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Here is my code:

import math

def distance(argv):
    comp_diff = []
    for comp_1, comp_2 in argv.iteritems():
        comp_diff.append(comp_1-comp_2)
        print comp_2
    return math.sqrt(sum([math.pow(comp,2) for comp in comp_diff]))

if __name__ == '__main__':
    components = {0:4, 0:5, 0:4}
    d = distance(components)
    print d

The output is:

4
4.0

Whereas it should be:

4
5
4
5.1

Why is this happening? I changed the length of the components dictionary and it it became apparent that only the last key value pair shows up and is iterated through. Why is this? Pardon my novice in Python.

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2  
Each key in a dictionary can only have 1 value. Try using a list of tuples or something similar. –  wflynny Jul 16 '13 at 22:51

2 Answers 2

up vote 3 down vote accepted

You are not using the dictionary correctly:

>>> components = {0:4, 0:5, 0:4}
>>> components
{0: 4}

you could use a list of tuples instead.

import math

def distance(argv):
    comp_diff = []
    for comp_1, comp_2 in argv:
        comp_diff.append(comp_1-comp_2)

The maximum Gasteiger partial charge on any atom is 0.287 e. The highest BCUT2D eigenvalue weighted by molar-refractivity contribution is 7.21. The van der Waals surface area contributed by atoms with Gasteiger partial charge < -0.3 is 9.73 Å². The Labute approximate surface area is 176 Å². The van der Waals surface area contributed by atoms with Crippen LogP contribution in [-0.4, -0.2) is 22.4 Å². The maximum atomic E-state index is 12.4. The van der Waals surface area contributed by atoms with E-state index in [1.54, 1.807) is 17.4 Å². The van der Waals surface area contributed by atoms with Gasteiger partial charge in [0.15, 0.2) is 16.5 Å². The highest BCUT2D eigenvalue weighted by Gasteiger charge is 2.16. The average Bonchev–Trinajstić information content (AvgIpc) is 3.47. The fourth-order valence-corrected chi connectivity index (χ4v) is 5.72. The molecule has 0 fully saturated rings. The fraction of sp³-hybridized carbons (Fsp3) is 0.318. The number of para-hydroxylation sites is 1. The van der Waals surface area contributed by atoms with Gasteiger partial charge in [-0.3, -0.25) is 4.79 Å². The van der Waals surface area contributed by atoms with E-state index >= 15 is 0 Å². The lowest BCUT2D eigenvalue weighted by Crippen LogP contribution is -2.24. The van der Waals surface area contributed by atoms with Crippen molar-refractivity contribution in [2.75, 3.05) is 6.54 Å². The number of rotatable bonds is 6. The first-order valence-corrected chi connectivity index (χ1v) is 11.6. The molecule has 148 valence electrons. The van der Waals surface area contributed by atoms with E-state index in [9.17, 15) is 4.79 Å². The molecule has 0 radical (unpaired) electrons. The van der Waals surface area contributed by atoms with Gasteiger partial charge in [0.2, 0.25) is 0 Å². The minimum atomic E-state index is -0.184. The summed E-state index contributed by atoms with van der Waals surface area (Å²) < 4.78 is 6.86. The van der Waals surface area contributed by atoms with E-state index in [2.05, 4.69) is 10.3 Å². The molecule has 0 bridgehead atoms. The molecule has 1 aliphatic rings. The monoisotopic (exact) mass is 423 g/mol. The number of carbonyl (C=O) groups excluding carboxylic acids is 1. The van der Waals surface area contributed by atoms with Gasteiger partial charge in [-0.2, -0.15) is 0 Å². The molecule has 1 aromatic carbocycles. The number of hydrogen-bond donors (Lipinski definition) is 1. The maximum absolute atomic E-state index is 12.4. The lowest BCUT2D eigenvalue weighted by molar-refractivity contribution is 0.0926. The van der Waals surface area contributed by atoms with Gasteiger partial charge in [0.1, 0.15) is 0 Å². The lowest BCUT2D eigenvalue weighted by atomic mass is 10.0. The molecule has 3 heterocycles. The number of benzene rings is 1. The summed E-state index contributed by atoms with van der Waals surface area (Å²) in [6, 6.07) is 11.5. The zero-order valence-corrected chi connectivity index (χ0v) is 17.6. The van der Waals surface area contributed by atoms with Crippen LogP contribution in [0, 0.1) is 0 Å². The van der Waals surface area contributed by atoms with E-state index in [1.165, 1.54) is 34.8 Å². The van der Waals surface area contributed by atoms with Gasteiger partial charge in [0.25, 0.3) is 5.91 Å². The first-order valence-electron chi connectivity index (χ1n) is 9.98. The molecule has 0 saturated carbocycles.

print comp_2
    return math.sqrt(sum([math.pow(comp,2) for comp in comp_diff]))

if __name__ == '__main__':
    components = [(0,4), (0,5), (0,4)]
    d = distance(components)
    print d
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Fantastic, I knew it had to be something simple like this. –  phileaton Jul 16 '13 at 22:53
    
if you need to check if a point is defined, you can use a set rather than a list as well. –  dnozay Jul 16 '13 at 22:59

A dict can only have one value per key. Python is throwing away 2 of those key-value pairs.

(Unrelated note that might help you avoid future trouble: Dict key-value pairs are unordered. Don't try to rely on any particular iteration order.)

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